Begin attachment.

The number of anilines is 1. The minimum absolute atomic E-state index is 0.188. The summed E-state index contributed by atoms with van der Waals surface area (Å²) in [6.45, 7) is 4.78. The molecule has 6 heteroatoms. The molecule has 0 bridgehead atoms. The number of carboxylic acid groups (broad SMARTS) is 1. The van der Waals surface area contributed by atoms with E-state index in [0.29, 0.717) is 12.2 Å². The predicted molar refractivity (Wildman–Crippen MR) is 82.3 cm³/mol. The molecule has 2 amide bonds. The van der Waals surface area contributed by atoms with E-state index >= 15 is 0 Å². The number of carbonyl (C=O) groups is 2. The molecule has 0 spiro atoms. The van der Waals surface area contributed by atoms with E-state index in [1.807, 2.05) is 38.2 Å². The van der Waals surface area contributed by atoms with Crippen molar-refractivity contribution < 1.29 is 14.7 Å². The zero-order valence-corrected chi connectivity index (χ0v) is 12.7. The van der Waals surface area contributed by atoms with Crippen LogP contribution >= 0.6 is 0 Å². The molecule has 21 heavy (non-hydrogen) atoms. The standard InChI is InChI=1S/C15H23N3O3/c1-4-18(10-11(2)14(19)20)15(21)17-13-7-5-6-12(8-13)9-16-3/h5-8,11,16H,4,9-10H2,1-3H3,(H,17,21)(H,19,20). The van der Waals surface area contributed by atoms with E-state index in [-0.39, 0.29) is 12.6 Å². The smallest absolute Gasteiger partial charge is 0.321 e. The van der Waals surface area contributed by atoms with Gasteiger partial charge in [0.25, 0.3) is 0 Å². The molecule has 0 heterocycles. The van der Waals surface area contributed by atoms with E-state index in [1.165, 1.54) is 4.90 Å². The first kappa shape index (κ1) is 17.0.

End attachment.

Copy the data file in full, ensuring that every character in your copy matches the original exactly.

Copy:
The number of anilines is 1. The minimum absolute atomic E-state index is 0.188. The summed E-state index contributed by atoms with van der Waals surface area (Å²) in [6.45, 7) is 4.78. The molecule has 6 heteroatoms. The molecule has 0 bridgehead atoms. The number of carboxylic acid groups (broad SMARTS) is 1. The van der Waals surface area contributed by atoms with E-state index in [0.29, 0.717) is 12.2 Å². The predicted molar refractivity (Wildman–Crippen MR) is 82.3 cm³/mol. The molecule has 2 amide bonds. The van der Waals surface area contributed by atoms with E-state index >= 15 is 0 Å². The number of carbonyl (C=O) groups is 2. The molecule has 0 spiro atoms. The van der Waals surface area contributed by atoms with E-state index in [1.807, 2.05) is 38.2 Å². The van der Waals surface area contributed by atoms with Crippen molar-refractivity contribution < 1.29 is 14.7 Å². The zero-order valence-corrected chi connectivity index (χ0v) is 12.7. The van der Waals surface area contributed by atoms with Crippen LogP contribution >= 0.6 is 0 Å². The molecule has 21 heavy (non-hydrogen) atoms. The standard InChI is InChI=1S/C15H23N3O3/c1-4-18(10-11(2)14(19)20)15(21)17-13-7-5-6-12(8-13)9-16-3/h5-8,11,16H,4,9-10H2,1-3H3,(H,17,21)(H,19,20). The van der Waals surface area contributed by atoms with E-state index in [-0.39, 0.29) is 12.6 Å². The smallest absolute Gasteiger partial charge is 0.321 e. The van der Waals surface area contributed by atoms with Gasteiger partial charge in [0.25, 0.3) is 0 Å². The molecule has 0 heterocycles. The van der Waals surface area contributed by atoms with E-state index in [1.165, 1.54) is 4.90 Å². The first kappa shape index (κ1) is 17.0.